Connection is the key to a lifetime of freedom from obesity. This is most difficult due to the benefits of isolation. Some want to maintain it for fear of rejection. Their shame in their appearance and not being able to succeed produces feelings of intense inferiority. Many also enjoy the benefits of invisibility. They are not looked at or addressed as real humans so they can fade into the background with no risk of getting hurt or being known.
The second essential for long term success is breaking through a common barrier that does not seem to make much sense for those in such desperate shape. I make a challenge to them that they all have something in common, a bond among all who cannot stop overeating. Each one feels he or she is the exception to the rule, and believes that I will not deliver on my assertion. But I do.
That commonality is a ‘stubborn resistance’ to do anything but what they have already done. When I say it out loud and explain how they resist giving up their old ways, refusing to work through old problems and staying away from quick fixes that never fix, they all nod in reluctant agreement. It is this stubborn resistance that keeps them on the same path, creating greater frustration and weight every year.
The anecdote to this stubborn resistance is a humble willingness. They must humble themselves, come off the pedestal of weight loss expert and into the role of willing learner and courageous explorer of new things in uncharted territory. Showing up at Living Light intensive or in a counselor’s office is not a sign of willingness. It may merely be another attempt to prove that no one can help and weight loss is a lost cause. So I ask them to enter the process of willingness-willingness to listen, willingness to work on new areas, and willingness to connect.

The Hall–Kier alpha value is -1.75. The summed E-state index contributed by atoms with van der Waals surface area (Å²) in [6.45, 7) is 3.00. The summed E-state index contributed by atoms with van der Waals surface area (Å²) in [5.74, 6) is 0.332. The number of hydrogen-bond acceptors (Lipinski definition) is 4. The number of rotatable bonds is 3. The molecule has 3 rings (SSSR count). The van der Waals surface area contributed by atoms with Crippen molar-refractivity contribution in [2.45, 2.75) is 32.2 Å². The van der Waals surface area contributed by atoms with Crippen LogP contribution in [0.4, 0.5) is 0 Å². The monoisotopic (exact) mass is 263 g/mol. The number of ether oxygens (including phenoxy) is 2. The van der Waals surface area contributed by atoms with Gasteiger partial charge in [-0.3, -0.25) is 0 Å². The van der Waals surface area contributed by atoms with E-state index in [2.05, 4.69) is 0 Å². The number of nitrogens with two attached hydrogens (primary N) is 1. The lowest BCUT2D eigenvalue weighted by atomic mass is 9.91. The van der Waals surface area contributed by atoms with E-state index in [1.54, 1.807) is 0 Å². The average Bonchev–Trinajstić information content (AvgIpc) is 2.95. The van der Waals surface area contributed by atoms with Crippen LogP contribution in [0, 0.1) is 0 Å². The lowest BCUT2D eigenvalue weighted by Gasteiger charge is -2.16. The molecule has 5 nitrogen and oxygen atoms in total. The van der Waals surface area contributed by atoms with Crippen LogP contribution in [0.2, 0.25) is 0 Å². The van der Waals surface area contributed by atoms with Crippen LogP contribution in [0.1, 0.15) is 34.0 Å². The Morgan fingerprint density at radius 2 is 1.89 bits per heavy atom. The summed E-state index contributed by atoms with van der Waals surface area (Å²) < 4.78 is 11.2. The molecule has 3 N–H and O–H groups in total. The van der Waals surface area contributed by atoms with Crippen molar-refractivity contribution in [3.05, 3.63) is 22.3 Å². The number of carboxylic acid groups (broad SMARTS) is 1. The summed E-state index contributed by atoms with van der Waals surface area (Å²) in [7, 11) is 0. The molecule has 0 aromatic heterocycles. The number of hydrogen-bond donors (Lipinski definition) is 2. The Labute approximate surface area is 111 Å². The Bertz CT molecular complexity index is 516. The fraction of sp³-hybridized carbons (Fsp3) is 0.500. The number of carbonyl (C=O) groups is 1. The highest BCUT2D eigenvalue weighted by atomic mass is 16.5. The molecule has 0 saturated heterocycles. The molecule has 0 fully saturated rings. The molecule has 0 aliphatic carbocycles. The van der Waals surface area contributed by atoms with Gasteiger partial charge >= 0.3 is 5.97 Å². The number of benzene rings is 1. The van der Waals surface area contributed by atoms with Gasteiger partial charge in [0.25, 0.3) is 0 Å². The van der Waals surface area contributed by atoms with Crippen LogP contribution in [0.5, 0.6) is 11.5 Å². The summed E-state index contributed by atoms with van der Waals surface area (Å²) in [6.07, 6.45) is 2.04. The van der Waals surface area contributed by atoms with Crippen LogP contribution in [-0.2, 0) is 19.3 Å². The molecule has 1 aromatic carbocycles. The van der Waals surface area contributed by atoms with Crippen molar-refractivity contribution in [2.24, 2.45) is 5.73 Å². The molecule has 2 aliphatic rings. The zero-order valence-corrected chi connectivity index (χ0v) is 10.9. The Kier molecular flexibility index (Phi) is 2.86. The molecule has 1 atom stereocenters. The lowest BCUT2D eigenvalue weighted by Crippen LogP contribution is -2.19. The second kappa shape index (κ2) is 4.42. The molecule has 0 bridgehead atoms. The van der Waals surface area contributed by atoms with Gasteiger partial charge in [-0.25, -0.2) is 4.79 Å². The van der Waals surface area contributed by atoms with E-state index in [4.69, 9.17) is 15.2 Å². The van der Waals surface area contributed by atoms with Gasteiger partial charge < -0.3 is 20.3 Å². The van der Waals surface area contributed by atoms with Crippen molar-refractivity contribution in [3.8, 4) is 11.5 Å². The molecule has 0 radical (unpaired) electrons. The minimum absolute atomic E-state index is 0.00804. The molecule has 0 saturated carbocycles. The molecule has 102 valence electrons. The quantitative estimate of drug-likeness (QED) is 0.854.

The third essential for overeaters is to give up their fluctuating levels of effort to help and cure themselves. They have worked hard enough at severe diets, extreme exercise, and at trying to redeem themselves with greater efforts to win God’s favor and earn His forgiveness. Even those who are incapacitated due to their weight need to be told that they do not have the ability themselves to fix their own problem. They must come to believe that while they can’t save themselves, God can if they will let Him, even without trying to earn His favor.
And finally, they need to surrender their lives and will to God, seeking His presence, power and wisdom every day.
Most will not do it unless they change their perception of God. Unless they come to believe in a God who loves them, rather than an angry and vindictive God, there is little chance for surrender. The concept of grace must be accepted deep within. They must see that they have been given unmerited favor that needs no work to earn. It is the understanding of grace that leads so many to finally give up and surrender. Once surrendered, they can go to work on the deeper issues of inner longings, deep-seeded appetites, and their empty souls. This new work becomes the core of their connections with others and the beginning of the healing process.
Without these three concepts being addressed and resolved, there is little hope for the overeater. They are doomed to wait on God’s miraculous touch or continue to discover the limits of self-effort, for it is not in effort that the solution comes. It is in clearing the roadblocks to the heart and soul of the underlying issues. Janel Puff, a therapist in Indianapolis and co-author of the Lose it for Life Devotional, wisely condensed the proper perspective on obesity and how to recover from it. She said, ‘The problem is physical, the cause is emotional, but the cure is spiritual.’
Helping people work on the physical aspects of the problem will only add to their frustration and despair. Unresolved spiritual issues of the heart will keep them locked into their old patterns and dependencies. Of course, the same goes for the drug addict and the alcoholic.
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Janel Puff, a therapist in Indianapolis and co-author of the Lose it for Life Devotional, wisely condensed the proper perspective on obesity and how to recover from it. She said, ‘The problem is physical, the cause is emotional, but the cure is spiritual.’